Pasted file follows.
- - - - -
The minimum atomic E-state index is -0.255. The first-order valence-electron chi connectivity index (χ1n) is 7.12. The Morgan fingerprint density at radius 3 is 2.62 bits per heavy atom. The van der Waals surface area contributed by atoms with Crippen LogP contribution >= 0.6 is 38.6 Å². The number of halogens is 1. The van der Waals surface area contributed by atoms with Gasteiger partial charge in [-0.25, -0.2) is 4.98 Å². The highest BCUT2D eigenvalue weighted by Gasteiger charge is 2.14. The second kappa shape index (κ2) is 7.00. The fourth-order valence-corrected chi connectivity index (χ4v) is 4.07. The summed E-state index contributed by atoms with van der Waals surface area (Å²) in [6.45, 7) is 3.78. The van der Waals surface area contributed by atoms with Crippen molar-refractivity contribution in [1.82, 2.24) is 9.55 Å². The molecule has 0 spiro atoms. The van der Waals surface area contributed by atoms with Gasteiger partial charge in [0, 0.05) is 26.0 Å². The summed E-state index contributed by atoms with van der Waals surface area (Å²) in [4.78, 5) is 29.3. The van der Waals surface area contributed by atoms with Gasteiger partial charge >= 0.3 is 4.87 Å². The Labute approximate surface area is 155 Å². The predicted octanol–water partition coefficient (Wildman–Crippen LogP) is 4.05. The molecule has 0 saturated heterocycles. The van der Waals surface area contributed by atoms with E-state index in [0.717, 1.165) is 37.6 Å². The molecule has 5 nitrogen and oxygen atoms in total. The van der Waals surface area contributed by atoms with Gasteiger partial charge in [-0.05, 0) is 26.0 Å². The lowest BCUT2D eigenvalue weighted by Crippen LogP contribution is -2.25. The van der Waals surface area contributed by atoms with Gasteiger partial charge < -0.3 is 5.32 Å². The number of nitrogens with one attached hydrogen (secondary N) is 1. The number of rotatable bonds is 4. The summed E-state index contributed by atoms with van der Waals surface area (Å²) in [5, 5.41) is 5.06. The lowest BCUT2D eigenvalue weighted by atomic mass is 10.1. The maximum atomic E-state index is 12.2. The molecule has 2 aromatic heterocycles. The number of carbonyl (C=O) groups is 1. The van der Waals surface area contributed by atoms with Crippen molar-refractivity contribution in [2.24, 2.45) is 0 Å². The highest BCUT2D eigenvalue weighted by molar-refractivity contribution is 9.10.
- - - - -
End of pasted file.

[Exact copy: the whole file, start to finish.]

The minimum atomic E-state index is -0.255. The first-order valence-electron chi connectivity index (χ1n) is 7.12. The Morgan fingerprint density at radius 3 is 2.62 bits per heavy atom. The van der Waals surface area contributed by atoms with Crippen LogP contribution >= 0.6 is 38.6 Å². The number of halogens is 1. The van der Waals surface area contributed by atoms with Gasteiger partial charge in [-0.25, -0.2) is 4.98 Å². The highest BCUT2D eigenvalue weighted by Gasteiger charge is 2.14. The second kappa shape index (κ2) is 7.00. The fourth-order valence-corrected chi connectivity index (χ4v) is 4.07. The summed E-state index contributed by atoms with van der Waals surface area (Å²) in [6.45, 7) is 3.78. The van der Waals surface area contributed by atoms with Crippen molar-refractivity contribution in [1.82, 2.24) is 9.55 Å². The molecule has 0 spiro atoms. The van der Waals surface area contributed by atoms with Gasteiger partial charge in [0, 0.05) is 26.0 Å². The summed E-state index contributed by atoms with van der Waals surface area (Å²) in [4.78, 5) is 29.3. The van der Waals surface area contributed by atoms with Gasteiger partial charge >= 0.3 is 4.87 Å². The Labute approximate surface area is 155 Å². The predicted octanol–water partition coefficient (Wildman–Crippen LogP) is 4.05. The molecule has 0 saturated heterocycles. The van der Waals surface area contributed by atoms with E-state index in [0.717, 1.165) is 37.6 Å². The molecule has 5 nitrogen and oxygen atoms in total. The van der Waals surface area contributed by atoms with Gasteiger partial charge in [-0.05, 0) is 26.0 Å². The lowest BCUT2D eigenvalue weighted by Crippen LogP contribution is -2.25. The van der Waals surface area contributed by atoms with Gasteiger partial charge < -0.3 is 5.32 Å². The number of nitrogens with one attached hydrogen (secondary N) is 1. The number of rotatable bonds is 4. The summed E-state index contributed by atoms with van der Waals surface area (Å²) in [5, 5.41) is 5.06. The lowest BCUT2D eigenvalue weighted by atomic mass is 10.1. The maximum atomic E-state index is 12.2. The molecule has 2 aromatic heterocycles. The number of carbonyl (C=O) groups is 1. The van der Waals surface area contributed by atoms with Crippen molar-refractivity contribution in [2.24, 2.45) is 0 Å². The highest BCUT2D eigenvalue weighted by molar-refractivity contribution is 9.10.